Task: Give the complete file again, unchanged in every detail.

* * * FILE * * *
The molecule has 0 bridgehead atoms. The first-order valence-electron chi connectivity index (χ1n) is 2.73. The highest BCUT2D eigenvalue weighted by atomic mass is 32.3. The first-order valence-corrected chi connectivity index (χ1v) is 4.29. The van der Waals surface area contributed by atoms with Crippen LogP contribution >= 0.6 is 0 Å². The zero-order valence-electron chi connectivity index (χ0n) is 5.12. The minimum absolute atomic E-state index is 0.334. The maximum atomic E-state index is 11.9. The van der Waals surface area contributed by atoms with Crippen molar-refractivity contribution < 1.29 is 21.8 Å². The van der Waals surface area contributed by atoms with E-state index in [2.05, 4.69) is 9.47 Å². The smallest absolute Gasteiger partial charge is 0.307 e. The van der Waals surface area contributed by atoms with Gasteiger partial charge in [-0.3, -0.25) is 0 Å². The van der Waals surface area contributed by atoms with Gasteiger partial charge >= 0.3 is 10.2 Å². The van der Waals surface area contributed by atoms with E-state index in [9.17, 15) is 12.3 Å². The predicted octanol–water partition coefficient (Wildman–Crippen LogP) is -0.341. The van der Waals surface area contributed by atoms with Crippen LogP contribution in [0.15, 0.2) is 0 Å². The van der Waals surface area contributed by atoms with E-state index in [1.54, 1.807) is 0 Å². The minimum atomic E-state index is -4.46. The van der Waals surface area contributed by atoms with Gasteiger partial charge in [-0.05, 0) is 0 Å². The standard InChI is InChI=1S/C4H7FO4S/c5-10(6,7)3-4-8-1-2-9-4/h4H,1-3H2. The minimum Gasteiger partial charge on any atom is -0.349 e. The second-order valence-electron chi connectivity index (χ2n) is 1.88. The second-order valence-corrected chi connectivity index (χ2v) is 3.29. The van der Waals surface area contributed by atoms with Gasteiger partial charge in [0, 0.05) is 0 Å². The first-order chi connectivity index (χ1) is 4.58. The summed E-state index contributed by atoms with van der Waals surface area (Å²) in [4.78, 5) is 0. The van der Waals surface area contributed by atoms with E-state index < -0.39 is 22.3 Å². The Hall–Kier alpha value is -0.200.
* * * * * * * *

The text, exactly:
The molecule has 0 bridgehead atoms. The first-order valence-electron chi connectivity index (χ1n) is 2.73. The highest BCUT2D eigenvalue weighted by atomic mass is 32.3. The first-order valence-corrected chi connectivity index (χ1v) is 4.29. The van der Waals surface area contributed by atoms with Crippen LogP contribution >= 0.6 is 0 Å². The zero-order valence-electron chi connectivity index (χ0n) is 5.12. The minimum absolute atomic E-state index is 0.334. The maximum atomic E-state index is 11.9. The van der Waals surface area contributed by atoms with Crippen molar-refractivity contribution < 1.29 is 21.8 Å². The van der Waals surface area contributed by atoms with E-state index in [2.05, 4.69) is 9.47 Å². The smallest absolute Gasteiger partial charge is 0.307 e. The van der Waals surface area contributed by atoms with Gasteiger partial charge in [-0.3, -0.25) is 0 Å². The van der Waals surface area contributed by atoms with Gasteiger partial charge >= 0.3 is 10.2 Å². The van der Waals surface area contributed by atoms with E-state index in [9.17, 15) is 12.3 Å². The predicted octanol–water partition coefficient (Wildman–Crippen LogP) is -0.341. The van der Waals surface area contributed by atoms with Crippen LogP contribution in [0.15, 0.2) is 0 Å². The van der Waals surface area contributed by atoms with E-state index in [1.54, 1.807) is 0 Å². The minimum atomic E-state index is -4.46. The van der Waals surface area contributed by atoms with Gasteiger partial charge in [-0.05, 0) is 0 Å². The standard InChI is InChI=1S/C4H7FO4S/c5-10(6,7)3-4-8-1-2-9-4/h4H,1-3H2. The minimum Gasteiger partial charge on any atom is -0.349 e. The second-order valence-electron chi connectivity index (χ2n) is 1.88. The second-order valence-corrected chi connectivity index (χ2v) is 3.29. The van der Waals surface area contributed by atoms with Gasteiger partial charge in [0, 0.05) is 0 Å². The first-order chi connectivity index (χ1) is 4.58. The summed E-state index contributed by atoms with van der Waals surface area (Å²) in [4.78, 5) is 0. The van der Waals surface area contributed by atoms with E-state index < -0.39 is 22.3 Å². The Hall–Kier alpha value is -0.200.